Wednesday, May 30, 2007


Here are some articles I'm currently poring over regarding the current immigration debate. Maybe they'll give you some information you didn't have previously. Maybe they'll spark some discussion or inspire you to call your congressman or something.

WaPo's side-by-side comparison to the House and Senate bills here.
The actual Senate bill, S-2611 here.

From what I can tell the senate bill does a few major things:

-Allows current illegals who have been living here for five or more years to become citizens if they make a payment of at least $3,000 in fees (plus a state fee), turn over all forged documentation (ie fake SS cards), pay back taxes, remain continuously employed, provide proof of residence, and have a clear criminal record. After they meet those requirements they're given whats being called LPR (legal permanent residence) status...formerly known as a Blue Card. At that point they have to learn English and remain here for another 6 years and go through a process that seems to me to be similar to current citizenship via naturalization for current legal aliens, at which time they'll become citizens.

-Illegals that have been here for 2-5 years must leave but can apply to come back under LPR status after handing over all documents and paying necessary fees.

-Punishment for employing illegal immigrants is being increased "significantly".

-Requires employers to check or verify social security numbers in the national database before employing people in the next 5 years.

-Dramatically increases the amount of work visas (including a new type of visa that did not formerly exist) available, each with potential eventual permanent resident status. The Heritage Foundation claims this will result in 60 million immigrants over the next 20 years, significantly altering the face of the nation. Current law would allow for 19 million legal immigrants. I find this debate somewhat dubious, but the numbers are there for your reading pleasure. The article is kind of shrill and has been updated since it was first published, just a warning.

It also provides a lot of new laws for border security, including:

  • doubling the amount of Border Patrol agents
  • authorizing (and funding?) new fencing and vehicle barriers
  • requiring the Secretary of Homeland security to issue written reports on the state of the border
  • creating new "ports of entry"
  • incentives for current members of the armed services to serve as border patrol agents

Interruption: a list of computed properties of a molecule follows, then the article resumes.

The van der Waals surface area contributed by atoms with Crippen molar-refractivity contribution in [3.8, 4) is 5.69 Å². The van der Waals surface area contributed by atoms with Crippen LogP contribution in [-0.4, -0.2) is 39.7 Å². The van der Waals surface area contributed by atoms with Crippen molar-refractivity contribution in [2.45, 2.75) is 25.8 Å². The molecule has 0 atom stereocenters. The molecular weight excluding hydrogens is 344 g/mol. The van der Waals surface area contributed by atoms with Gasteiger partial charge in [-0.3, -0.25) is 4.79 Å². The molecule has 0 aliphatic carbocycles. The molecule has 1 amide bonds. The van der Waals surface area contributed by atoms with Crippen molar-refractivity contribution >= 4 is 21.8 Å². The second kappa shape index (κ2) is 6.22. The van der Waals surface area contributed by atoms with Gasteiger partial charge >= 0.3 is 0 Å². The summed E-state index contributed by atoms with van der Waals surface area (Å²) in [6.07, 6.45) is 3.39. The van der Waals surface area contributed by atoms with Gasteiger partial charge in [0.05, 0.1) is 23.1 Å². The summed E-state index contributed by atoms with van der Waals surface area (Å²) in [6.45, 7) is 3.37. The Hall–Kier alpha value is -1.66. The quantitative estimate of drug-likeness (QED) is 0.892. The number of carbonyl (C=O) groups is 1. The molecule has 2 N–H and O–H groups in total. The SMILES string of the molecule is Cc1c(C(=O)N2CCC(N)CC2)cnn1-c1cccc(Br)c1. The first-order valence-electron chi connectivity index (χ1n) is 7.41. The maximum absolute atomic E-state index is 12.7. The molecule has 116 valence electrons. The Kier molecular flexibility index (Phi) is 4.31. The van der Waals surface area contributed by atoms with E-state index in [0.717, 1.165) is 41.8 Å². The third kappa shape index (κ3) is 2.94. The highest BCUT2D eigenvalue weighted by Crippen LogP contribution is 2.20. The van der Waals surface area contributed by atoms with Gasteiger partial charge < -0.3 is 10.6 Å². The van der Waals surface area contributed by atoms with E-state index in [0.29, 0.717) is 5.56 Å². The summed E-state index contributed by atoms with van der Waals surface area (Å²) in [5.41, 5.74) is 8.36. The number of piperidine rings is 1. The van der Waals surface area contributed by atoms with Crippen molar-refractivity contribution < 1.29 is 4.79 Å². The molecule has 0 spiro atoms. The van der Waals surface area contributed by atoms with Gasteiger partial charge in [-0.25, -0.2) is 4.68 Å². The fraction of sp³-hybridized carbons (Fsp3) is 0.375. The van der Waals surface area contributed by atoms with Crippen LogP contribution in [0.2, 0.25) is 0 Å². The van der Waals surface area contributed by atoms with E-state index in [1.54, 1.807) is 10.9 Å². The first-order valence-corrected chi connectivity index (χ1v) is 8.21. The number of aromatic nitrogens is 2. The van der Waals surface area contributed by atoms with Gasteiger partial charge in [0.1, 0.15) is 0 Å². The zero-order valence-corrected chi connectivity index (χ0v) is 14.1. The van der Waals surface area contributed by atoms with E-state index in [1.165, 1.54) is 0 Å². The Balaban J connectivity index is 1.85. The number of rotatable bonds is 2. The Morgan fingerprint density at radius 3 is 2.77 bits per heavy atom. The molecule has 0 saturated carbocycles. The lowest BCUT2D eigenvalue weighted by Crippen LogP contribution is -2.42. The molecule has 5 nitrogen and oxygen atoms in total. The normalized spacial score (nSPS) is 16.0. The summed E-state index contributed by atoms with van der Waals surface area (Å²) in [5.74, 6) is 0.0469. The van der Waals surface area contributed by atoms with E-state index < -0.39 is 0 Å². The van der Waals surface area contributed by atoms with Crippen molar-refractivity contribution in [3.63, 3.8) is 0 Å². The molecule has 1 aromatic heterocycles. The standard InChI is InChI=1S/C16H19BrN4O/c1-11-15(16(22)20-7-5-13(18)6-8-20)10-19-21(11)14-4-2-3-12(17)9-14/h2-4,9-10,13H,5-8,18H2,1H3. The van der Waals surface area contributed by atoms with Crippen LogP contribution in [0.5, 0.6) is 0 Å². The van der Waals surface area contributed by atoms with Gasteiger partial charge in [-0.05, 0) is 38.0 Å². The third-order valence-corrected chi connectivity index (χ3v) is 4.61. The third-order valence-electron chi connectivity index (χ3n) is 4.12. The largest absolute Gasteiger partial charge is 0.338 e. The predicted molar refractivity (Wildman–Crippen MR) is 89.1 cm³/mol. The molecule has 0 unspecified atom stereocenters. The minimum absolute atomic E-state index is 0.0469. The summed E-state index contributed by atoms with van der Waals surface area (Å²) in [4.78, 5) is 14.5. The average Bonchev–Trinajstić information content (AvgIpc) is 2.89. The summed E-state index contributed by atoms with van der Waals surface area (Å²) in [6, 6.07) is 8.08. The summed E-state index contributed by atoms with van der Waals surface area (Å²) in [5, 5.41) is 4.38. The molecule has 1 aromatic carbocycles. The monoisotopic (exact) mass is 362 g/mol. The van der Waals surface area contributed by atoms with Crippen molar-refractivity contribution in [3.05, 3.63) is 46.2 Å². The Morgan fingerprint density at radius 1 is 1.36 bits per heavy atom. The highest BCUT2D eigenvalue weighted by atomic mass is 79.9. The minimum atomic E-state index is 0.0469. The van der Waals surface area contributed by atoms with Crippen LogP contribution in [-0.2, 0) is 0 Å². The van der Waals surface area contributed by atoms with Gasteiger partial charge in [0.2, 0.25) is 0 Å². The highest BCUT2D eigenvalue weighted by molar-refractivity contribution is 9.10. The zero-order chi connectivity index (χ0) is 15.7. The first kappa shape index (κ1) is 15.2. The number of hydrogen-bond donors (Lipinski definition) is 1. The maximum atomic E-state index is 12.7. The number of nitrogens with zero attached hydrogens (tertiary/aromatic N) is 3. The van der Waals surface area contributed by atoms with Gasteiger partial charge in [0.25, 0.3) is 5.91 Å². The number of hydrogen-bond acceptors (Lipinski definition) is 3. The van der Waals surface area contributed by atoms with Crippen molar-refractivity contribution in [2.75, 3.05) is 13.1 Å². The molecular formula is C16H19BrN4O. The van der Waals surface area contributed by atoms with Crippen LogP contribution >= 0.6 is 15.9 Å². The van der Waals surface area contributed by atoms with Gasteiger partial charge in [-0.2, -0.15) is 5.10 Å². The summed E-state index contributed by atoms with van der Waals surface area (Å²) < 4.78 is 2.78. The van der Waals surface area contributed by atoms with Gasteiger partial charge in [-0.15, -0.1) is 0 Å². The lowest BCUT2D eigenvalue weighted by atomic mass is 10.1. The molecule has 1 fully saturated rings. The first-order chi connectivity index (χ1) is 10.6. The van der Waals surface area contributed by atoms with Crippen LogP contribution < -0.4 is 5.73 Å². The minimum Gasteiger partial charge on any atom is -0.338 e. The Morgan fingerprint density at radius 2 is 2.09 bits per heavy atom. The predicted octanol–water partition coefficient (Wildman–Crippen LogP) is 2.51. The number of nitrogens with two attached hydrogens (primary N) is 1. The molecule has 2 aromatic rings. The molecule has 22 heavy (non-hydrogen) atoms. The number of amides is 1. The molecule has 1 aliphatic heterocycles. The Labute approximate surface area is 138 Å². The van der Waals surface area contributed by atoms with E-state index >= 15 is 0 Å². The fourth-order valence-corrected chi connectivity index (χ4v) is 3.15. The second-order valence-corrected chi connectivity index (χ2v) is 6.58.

• upgrading technology to track people (what they call "biometric" security)
While this isn't amnesty (at least not by 1986 standards) it also is a far cry from what I would call "justice". It also doesn't seem to be very plausible; it relies on illegals coming forward to "out" themselves. Immigrants that haven't been here very long don't even have a chance to stay. Under these new laws they would be deported.

But...under current laws they should be deported, too. So could someone perhaps explain to me what is really going to change? How is changing the law to lower the amount of people we have to deport but aren't deporting going to change the number of people we're not going to deport?

Update: After reading a few more opinions and articles I'm going to reinforce my earlier opinion that all of this is just a smoke screen. Pay back taxes! they cry -- but most illegals aren't exactly in the 25% bracket. In fact, if they make the kind of money I think they make, the government may actually owe them money in the form of tax credits that they've soaked up due to false records over the years.

I also read up a little bit on Simpson-Mazzoli and to be frank, none of this is really new. The "path to citizenship," the "increased security measures"...its just a sham. That act included nearly everything this one does -- except this one provides means for an even more porous immigration policy in the form of Z-visas.

These temporary Z-visas appear to be unendingly renewable temporary-but-permanent get out of jail free cards. If suddenly an illegal can come and go as he pleases and still get all the benefits but none of the pain of being a citizen, why would they ever come forward to naturalize? We've had six years of a president who has flat-out refused to enforce current laws. Adding new laws won't fix the problem. You can legislate a horse to water, but you can't make it drink.

I stand by my earlier post on the topic. All of this is just a circus to get us off of their backs.